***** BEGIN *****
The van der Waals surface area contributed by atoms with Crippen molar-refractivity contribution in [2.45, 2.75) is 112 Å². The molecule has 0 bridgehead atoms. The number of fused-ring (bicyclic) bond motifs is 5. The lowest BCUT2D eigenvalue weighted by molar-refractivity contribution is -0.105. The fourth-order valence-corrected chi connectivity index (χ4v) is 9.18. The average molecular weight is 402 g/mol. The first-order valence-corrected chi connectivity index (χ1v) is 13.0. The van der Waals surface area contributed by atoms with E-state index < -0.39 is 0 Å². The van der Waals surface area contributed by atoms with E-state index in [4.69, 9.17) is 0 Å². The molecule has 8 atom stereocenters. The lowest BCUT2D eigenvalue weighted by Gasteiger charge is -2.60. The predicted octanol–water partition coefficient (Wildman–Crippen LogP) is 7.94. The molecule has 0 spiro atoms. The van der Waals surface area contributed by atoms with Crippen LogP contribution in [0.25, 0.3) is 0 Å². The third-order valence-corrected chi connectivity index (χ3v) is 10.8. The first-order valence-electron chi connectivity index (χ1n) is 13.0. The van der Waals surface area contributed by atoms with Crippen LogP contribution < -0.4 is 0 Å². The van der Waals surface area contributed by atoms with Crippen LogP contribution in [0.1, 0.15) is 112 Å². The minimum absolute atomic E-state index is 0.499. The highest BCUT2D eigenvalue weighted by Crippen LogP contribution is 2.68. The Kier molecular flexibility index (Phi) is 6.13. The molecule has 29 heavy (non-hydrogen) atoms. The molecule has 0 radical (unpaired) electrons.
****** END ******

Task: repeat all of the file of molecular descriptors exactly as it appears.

The van der Waals surface area contributed by atoms with Crippen molar-refractivity contribution in [2.45, 2.75) is 112 Å². The molecule has 0 bridgehead atoms. The number of fused-ring (bicyclic) bond motifs is 5. The lowest BCUT2D eigenvalue weighted by molar-refractivity contribution is -0.105. The fourth-order valence-corrected chi connectivity index (χ4v) is 9.18. The average molecular weight is 402 g/mol. The first-order valence-corrected chi connectivity index (χ1v) is 13.0. The van der Waals surface area contributed by atoms with E-state index < -0.39 is 0 Å². The van der Waals surface area contributed by atoms with E-state index in [4.69, 9.17) is 0 Å². The molecule has 8 atom stereocenters. The lowest BCUT2D eigenvalue weighted by Gasteiger charge is -2.60. The predicted octanol–water partition coefficient (Wildman–Crippen LogP) is 7.94. The molecule has 0 spiro atoms. The van der Waals surface area contributed by atoms with Crippen LogP contribution in [0.25, 0.3) is 0 Å². The third-order valence-corrected chi connectivity index (χ3v) is 10.8. The first-order valence-electron chi connectivity index (χ1n) is 13.0. The van der Waals surface area contributed by atoms with Crippen LogP contribution < -0.4 is 0 Å². The van der Waals surface area contributed by atoms with Crippen LogP contribution in [0.1, 0.15) is 112 Å². The minimum absolute atomic E-state index is 0.499. The highest BCUT2D eigenvalue weighted by Crippen LogP contribution is 2.68. The Kier molecular flexibility index (Phi) is 6.13. The molecule has 29 heavy (non-hydrogen) atoms. The molecule has 0 radical (unpaired) electrons.